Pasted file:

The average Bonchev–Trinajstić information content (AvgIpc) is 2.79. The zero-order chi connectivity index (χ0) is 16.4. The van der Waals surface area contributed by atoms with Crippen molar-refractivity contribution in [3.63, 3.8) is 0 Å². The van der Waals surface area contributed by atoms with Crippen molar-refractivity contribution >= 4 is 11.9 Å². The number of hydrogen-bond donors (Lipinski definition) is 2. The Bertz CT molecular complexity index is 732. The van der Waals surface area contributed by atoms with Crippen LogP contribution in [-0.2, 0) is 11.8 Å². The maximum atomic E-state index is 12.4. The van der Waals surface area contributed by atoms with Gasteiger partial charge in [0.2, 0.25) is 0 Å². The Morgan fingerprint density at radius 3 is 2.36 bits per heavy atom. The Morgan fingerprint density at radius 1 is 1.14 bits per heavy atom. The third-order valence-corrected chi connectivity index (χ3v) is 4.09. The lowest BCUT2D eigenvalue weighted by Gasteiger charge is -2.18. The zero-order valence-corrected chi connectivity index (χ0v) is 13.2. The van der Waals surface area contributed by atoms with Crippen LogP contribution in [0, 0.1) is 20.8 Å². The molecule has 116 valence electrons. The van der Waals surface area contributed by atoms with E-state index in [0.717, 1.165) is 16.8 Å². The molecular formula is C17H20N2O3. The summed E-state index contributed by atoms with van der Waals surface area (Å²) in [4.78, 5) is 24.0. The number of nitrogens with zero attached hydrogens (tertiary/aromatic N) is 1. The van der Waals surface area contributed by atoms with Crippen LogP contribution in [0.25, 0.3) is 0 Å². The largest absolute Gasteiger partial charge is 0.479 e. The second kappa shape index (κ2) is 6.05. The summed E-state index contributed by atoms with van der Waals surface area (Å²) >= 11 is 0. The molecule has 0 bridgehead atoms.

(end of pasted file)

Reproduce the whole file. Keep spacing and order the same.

The average Bonchev–Trinajstić information content (AvgIpc) is 2.79. The zero-order chi connectivity index (χ0) is 16.4. The van der Waals surface area contributed by atoms with Crippen molar-refractivity contribution in [3.63, 3.8) is 0 Å². The van der Waals surface area contributed by atoms with Crippen molar-refractivity contribution >= 4 is 11.9 Å². The number of hydrogen-bond donors (Lipinski definition) is 2. The Bertz CT molecular complexity index is 732. The van der Waals surface area contributed by atoms with Crippen LogP contribution in [-0.2, 0) is 11.8 Å². The maximum atomic E-state index is 12.4. The van der Waals surface area contributed by atoms with Gasteiger partial charge in [0.2, 0.25) is 0 Å². The Morgan fingerprint density at radius 3 is 2.36 bits per heavy atom. The Morgan fingerprint density at radius 1 is 1.14 bits per heavy atom. The third-order valence-corrected chi connectivity index (χ3v) is 4.09. The lowest BCUT2D eigenvalue weighted by Gasteiger charge is -2.18. The zero-order valence-corrected chi connectivity index (χ0v) is 13.2. The van der Waals surface area contributed by atoms with Crippen LogP contribution in [0, 0.1) is 20.8 Å². The molecule has 116 valence electrons. The van der Waals surface area contributed by atoms with E-state index in [0.717, 1.165) is 16.8 Å². The molecular formula is C17H20N2O3. The summed E-state index contributed by atoms with van der Waals surface area (Å²) in [4.78, 5) is 24.0. The number of nitrogens with zero attached hydrogens (tertiary/aromatic N) is 1. The van der Waals surface area contributed by atoms with Crippen LogP contribution in [0.25, 0.3) is 0 Å². The largest absolute Gasteiger partial charge is 0.479 e. The second kappa shape index (κ2) is 6.05. The summed E-state index contributed by atoms with van der Waals surface area (Å²) >= 11 is 0. The molecule has 0 bridgehead atoms.